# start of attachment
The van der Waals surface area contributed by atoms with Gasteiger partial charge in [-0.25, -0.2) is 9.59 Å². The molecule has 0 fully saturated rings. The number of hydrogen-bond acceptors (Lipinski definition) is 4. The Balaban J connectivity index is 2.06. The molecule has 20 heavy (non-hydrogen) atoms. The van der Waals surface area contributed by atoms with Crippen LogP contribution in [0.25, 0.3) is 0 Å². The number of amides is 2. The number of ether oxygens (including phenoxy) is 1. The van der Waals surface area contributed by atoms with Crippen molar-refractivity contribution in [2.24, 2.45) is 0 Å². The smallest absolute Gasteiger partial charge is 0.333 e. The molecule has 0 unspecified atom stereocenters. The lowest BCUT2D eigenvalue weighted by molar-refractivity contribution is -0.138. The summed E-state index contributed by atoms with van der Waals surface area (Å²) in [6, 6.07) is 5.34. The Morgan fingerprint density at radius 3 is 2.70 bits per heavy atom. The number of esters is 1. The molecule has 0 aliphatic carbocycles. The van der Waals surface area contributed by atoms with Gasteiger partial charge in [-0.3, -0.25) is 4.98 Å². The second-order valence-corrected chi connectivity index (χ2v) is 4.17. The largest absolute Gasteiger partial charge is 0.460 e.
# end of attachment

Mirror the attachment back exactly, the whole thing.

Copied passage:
The van der Waals surface area contributed by atoms with Gasteiger partial charge in [-0.25, -0.2) is 9.59 Å². The molecule has 0 fully saturated rings. The number of hydrogen-bond acceptors (Lipinski definition) is 4. The Balaban J connectivity index is 2.06. The molecule has 20 heavy (non-hydrogen) atoms. The van der Waals surface area contributed by atoms with Crippen LogP contribution in [0.25, 0.3) is 0 Å². The number of amides is 2. The number of ether oxygens (including phenoxy) is 1. The van der Waals surface area contributed by atoms with Crippen molar-refractivity contribution in [2.24, 2.45) is 0 Å². The smallest absolute Gasteiger partial charge is 0.333 e. The molecule has 0 unspecified atom stereocenters. The lowest BCUT2D eigenvalue weighted by molar-refractivity contribution is -0.138. The summed E-state index contributed by atoms with van der Waals surface area (Å²) in [6, 6.07) is 5.34. The Morgan fingerprint density at radius 3 is 2.70 bits per heavy atom. The number of esters is 1. The molecule has 0 aliphatic carbocycles. The van der Waals surface area contributed by atoms with Gasteiger partial charge in [-0.3, -0.25) is 4.98 Å². The second-order valence-corrected chi connectivity index (χ2v) is 4.17. The largest absolute Gasteiger partial charge is 0.460 e.